How to Handle a Difficult Situation With Grace

This article is an excerpt from the Shortform book guide to "Who Will Cry When You Die?" by Robin Sharma. Shortform has the world's best summaries and analyses of books you should be reading.

Like this article? Sign up for a free trial here.

Do you struggle against letting challenges and hardships take control of your life? How can you change your thinking and actions to handle difficulty with more grace?

Robin Sharma, the famous author of The Monk Who Sold His Ferrari and Who Will Cry When You Die?, says that if you don’t know how to handle difficult situations, they could end up controlling your life. That’s why he shared some strategies you can follow when you’re going through a tough time.

Continue reading for an overview of Sharma’s tips on dealing with difficulty.

How to Cope Appropriately With Difficulty

One way Sharma suggests you take charge of your life is by handling difficulties with grace. Challenges and hardship are an unavoidable part of life, but you don’t have to let them wrest control from you. 

We’ll first cover two changes to your thinking that will help you cope more effectively with challenges. We’ll then discuss three actions you can take to handle problems and remain in control of your life.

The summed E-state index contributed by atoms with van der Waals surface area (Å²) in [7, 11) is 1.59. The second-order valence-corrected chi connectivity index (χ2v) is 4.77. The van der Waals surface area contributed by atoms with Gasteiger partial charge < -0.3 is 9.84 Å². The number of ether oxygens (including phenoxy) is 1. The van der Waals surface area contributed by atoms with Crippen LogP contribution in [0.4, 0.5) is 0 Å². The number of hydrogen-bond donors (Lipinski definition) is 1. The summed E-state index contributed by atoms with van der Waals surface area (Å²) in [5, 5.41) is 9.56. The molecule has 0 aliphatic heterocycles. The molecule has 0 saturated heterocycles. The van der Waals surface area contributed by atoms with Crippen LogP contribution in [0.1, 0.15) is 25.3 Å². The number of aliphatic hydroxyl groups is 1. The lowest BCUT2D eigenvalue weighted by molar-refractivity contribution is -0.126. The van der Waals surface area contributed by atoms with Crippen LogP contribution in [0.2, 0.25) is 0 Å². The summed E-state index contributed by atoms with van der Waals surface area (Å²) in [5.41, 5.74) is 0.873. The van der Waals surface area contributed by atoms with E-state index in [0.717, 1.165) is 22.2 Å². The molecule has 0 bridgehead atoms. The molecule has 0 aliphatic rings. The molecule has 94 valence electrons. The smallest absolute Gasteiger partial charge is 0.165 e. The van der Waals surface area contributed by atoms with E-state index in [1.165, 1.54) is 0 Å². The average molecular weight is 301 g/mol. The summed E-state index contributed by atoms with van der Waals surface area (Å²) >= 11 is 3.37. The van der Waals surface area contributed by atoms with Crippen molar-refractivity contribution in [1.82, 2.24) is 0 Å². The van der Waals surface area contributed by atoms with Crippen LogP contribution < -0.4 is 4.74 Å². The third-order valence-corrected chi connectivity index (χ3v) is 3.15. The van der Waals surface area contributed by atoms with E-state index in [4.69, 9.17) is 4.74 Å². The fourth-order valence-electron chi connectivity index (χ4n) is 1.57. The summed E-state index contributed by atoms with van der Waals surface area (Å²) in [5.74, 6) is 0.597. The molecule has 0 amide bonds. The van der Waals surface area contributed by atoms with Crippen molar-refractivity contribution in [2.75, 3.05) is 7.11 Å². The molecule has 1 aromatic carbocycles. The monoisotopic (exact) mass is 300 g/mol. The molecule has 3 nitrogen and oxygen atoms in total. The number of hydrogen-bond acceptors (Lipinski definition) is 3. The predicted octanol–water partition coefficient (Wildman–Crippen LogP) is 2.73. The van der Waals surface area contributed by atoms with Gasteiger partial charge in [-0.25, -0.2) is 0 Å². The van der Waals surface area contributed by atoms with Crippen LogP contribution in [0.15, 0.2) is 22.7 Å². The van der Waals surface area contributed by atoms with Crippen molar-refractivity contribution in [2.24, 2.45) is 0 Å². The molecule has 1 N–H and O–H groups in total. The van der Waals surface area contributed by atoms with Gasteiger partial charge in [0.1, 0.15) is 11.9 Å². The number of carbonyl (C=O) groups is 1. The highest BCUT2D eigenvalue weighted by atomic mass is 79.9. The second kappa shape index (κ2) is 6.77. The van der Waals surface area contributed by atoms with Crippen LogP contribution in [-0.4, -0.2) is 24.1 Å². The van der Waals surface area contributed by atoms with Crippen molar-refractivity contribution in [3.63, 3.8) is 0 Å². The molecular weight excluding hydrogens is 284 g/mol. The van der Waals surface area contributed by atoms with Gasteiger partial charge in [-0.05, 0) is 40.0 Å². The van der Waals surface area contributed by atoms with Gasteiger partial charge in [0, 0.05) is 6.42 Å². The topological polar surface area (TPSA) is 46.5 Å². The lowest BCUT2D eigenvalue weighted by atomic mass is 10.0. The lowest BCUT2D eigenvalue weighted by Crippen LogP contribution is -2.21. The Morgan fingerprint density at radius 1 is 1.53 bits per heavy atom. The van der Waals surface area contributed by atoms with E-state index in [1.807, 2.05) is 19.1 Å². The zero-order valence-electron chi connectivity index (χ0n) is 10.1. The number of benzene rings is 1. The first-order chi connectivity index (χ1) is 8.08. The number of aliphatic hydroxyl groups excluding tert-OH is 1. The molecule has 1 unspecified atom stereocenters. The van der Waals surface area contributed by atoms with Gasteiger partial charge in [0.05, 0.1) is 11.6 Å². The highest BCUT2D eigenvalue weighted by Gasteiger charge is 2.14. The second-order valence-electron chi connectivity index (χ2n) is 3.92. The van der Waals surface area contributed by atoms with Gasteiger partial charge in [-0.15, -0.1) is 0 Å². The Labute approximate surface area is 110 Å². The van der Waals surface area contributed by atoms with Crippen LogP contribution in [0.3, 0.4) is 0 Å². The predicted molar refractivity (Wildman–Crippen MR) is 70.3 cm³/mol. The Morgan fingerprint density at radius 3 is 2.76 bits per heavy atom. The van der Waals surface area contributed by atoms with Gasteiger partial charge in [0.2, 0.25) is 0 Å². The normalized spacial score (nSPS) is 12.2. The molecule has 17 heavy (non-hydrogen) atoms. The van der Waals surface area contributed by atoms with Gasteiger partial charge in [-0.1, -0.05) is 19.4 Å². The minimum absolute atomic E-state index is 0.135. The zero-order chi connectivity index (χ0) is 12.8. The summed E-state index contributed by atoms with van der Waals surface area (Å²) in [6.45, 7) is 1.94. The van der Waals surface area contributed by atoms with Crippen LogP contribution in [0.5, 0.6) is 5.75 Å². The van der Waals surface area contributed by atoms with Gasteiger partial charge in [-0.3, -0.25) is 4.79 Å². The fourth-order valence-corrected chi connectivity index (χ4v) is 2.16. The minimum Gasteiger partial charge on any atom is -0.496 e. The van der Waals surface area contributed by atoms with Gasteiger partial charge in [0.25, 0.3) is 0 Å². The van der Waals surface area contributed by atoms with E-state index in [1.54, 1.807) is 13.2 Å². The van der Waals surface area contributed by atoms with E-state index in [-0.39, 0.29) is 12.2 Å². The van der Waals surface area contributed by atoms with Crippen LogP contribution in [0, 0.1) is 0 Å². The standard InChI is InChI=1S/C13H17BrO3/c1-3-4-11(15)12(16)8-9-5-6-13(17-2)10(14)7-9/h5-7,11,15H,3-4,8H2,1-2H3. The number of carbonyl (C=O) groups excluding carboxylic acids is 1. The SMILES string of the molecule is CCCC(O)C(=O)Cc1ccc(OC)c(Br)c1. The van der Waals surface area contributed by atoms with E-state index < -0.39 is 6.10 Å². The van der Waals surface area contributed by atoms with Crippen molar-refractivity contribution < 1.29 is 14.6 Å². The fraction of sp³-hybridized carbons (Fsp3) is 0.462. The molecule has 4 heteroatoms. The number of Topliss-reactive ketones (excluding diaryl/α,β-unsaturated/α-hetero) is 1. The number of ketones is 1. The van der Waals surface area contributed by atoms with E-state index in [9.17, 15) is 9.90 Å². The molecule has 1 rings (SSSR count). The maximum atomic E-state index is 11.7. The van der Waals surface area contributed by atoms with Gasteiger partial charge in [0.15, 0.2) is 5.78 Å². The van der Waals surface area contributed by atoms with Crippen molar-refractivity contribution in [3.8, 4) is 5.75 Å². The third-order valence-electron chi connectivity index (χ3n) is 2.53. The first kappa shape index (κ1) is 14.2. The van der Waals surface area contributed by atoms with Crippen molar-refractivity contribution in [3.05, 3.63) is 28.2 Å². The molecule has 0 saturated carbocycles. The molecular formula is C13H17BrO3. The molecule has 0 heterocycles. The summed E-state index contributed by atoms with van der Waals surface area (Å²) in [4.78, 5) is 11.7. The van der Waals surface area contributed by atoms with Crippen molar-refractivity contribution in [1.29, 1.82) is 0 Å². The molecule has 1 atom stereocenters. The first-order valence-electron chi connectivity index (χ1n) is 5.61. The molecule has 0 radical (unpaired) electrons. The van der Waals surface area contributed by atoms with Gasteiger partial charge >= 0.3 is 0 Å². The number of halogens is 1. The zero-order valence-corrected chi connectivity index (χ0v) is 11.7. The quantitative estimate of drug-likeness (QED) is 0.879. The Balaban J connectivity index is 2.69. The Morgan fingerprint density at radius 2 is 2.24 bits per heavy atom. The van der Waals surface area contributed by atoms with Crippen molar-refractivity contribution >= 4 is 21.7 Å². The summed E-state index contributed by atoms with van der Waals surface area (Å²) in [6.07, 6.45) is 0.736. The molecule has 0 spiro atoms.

Change Your Thinking by Focusing on the Present and Future, Not on the Past

If you want to know how to handle a difficult situation more gracefully, Sharma demands you exert mental energy only on what you can improve in the present and future rather than on the past. Beating yourself up over unchangeable mistakes only prevents you from moving on. 

Instead, says Sharma, figure out what lessons you can derive from your mistake. View mistakes as blessings because they provide you with insights that help you become a better person.

(Shortform note: Sharma tells you to avoid backward-looking and non-productive thinking. This specific type of thinking is called rumination: the act of dwelling on or obsessing over negative events or situations. One way to combat rumination is to orient your focus toward the positives of a situation—similarly to Sharma’s recommendation to view mistakes as lessons, rather than shortcomings. For example, if you feel you made a social gaffe, frame it as a learning experience. You wouldn’t have gained the knowledge to do better next time without this failure.)